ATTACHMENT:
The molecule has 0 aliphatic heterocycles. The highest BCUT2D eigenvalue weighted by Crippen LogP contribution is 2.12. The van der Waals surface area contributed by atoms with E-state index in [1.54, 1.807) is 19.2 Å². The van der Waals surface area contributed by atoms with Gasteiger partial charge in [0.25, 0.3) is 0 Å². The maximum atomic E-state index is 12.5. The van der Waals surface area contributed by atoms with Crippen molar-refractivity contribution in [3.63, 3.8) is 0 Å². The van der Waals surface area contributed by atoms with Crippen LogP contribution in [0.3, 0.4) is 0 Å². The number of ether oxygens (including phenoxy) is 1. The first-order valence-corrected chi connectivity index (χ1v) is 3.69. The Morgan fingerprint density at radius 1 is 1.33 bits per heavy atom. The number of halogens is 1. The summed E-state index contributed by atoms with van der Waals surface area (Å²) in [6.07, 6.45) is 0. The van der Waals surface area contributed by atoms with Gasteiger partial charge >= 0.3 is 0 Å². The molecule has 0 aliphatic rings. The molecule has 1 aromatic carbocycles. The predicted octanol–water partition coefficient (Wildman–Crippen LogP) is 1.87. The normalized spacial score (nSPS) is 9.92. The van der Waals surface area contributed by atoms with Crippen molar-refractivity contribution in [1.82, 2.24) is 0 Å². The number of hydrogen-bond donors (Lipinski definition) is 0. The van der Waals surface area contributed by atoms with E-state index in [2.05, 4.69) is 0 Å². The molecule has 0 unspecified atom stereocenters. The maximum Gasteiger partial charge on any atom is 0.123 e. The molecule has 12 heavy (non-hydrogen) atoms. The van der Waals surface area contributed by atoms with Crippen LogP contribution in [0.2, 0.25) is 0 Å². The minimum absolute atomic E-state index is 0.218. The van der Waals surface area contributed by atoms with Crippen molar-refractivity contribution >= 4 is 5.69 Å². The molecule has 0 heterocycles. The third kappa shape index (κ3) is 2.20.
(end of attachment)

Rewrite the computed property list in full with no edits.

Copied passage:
The molecule has 0 aliphatic heterocycles. The highest BCUT2D eigenvalue weighted by Crippen LogP contribution is 2.12. The van der Waals surface area contributed by atoms with E-state index in [1.54, 1.807) is 19.2 Å². The van der Waals surface area contributed by atoms with Gasteiger partial charge in [0.25, 0.3) is 0 Å². The maximum atomic E-state index is 12.5. The van der Waals surface area contributed by atoms with Crippen molar-refractivity contribution in [3.63, 3.8) is 0 Å². The van der Waals surface area contributed by atoms with Crippen LogP contribution in [0.3, 0.4) is 0 Å². The number of ether oxygens (including phenoxy) is 1. The first-order valence-corrected chi connectivity index (χ1v) is 3.69. The Morgan fingerprint density at radius 1 is 1.33 bits per heavy atom. The number of halogens is 1. The summed E-state index contributed by atoms with van der Waals surface area (Å²) in [6.07, 6.45) is 0. The van der Waals surface area contributed by atoms with Gasteiger partial charge >= 0.3 is 0 Å². The molecule has 0 aliphatic rings. The molecule has 1 aromatic carbocycles. The predicted octanol–water partition coefficient (Wildman–Crippen LogP) is 1.87. The normalized spacial score (nSPS) is 9.92. The van der Waals surface area contributed by atoms with Crippen molar-refractivity contribution in [1.82, 2.24) is 0 Å². The number of hydrogen-bond donors (Lipinski definition) is 0. The van der Waals surface area contributed by atoms with E-state index in [2.05, 4.69) is 0 Å². The molecule has 0 unspecified atom stereocenters. The maximum Gasteiger partial charge on any atom is 0.123 e. The molecule has 12 heavy (non-hydrogen) atoms. The van der Waals surface area contributed by atoms with Crippen LogP contribution in [0.2, 0.25) is 0 Å². The minimum absolute atomic E-state index is 0.218. The van der Waals surface area contributed by atoms with Crippen molar-refractivity contribution >= 4 is 5.69 Å². The molecule has 0 heterocycles. The third kappa shape index (κ3) is 2.20.